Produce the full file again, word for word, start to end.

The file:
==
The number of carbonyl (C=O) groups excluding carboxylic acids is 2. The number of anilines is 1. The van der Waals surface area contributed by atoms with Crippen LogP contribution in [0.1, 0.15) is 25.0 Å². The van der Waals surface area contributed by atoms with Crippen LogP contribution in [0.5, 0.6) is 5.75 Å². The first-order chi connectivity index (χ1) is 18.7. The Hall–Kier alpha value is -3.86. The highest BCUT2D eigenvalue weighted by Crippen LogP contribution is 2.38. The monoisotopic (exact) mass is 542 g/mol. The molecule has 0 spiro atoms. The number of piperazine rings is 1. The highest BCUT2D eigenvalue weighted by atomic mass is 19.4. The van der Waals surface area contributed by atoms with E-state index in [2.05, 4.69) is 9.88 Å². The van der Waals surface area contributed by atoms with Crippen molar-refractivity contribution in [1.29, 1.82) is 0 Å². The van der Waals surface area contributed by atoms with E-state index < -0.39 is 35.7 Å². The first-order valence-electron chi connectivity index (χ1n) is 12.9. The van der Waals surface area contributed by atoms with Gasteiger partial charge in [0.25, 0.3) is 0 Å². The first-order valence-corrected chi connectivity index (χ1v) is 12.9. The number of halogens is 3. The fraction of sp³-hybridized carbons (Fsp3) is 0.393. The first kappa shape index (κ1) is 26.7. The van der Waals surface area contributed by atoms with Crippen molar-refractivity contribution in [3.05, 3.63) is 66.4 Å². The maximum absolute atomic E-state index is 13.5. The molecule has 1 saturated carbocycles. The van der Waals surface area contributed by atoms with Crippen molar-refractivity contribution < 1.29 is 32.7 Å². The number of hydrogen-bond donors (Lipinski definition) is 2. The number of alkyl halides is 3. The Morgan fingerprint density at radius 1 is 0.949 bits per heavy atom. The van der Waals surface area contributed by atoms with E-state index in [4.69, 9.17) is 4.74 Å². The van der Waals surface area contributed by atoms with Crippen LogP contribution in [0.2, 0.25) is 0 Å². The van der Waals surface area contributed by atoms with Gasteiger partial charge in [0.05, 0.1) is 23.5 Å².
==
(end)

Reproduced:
The number of carbonyl (C=O) groups excluding carboxylic acids is 2. The number of anilines is 1. The van der Waals surface area contributed by atoms with Crippen LogP contribution in [0.1, 0.15) is 25.0 Å². The van der Waals surface area contributed by atoms with Crippen LogP contribution in [0.5, 0.6) is 5.75 Å². The first-order chi connectivity index (χ1) is 18.7. The Hall–Kier alpha value is -3.86. The highest BCUT2D eigenvalue weighted by Crippen LogP contribution is 2.38. The monoisotopic (exact) mass is 542 g/mol. The molecule has 0 spiro atoms. The number of piperazine rings is 1. The highest BCUT2D eigenvalue weighted by atomic mass is 19.4. The van der Waals surface area contributed by atoms with E-state index in [2.05, 4.69) is 9.88 Å². The van der Waals surface area contributed by atoms with Crippen molar-refractivity contribution in [1.29, 1.82) is 0 Å². The van der Waals surface area contributed by atoms with E-state index < -0.39 is 35.7 Å². The first-order valence-electron chi connectivity index (χ1n) is 12.9. The van der Waals surface area contributed by atoms with Gasteiger partial charge in [0.25, 0.3) is 0 Å². The first-order valence-corrected chi connectivity index (χ1v) is 12.9. The number of halogens is 3. The fraction of sp³-hybridized carbons (Fsp3) is 0.393. The first kappa shape index (κ1) is 26.7. The van der Waals surface area contributed by atoms with Crippen molar-refractivity contribution in [3.05, 3.63) is 66.4 Å². The maximum absolute atomic E-state index is 13.5. The molecule has 1 saturated carbocycles. The van der Waals surface area contributed by atoms with Crippen molar-refractivity contribution < 1.29 is 32.7 Å². The number of hydrogen-bond donors (Lipinski definition) is 2. The number of alkyl halides is 3. The Morgan fingerprint density at radius 1 is 0.949 bits per heavy atom. The van der Waals surface area contributed by atoms with E-state index in [4.69, 9.17) is 4.74 Å². The van der Waals surface area contributed by atoms with Crippen LogP contribution in [0.2, 0.25) is 0 Å². The van der Waals surface area contributed by atoms with Gasteiger partial charge in [0.05, 0.1) is 23.5 Å².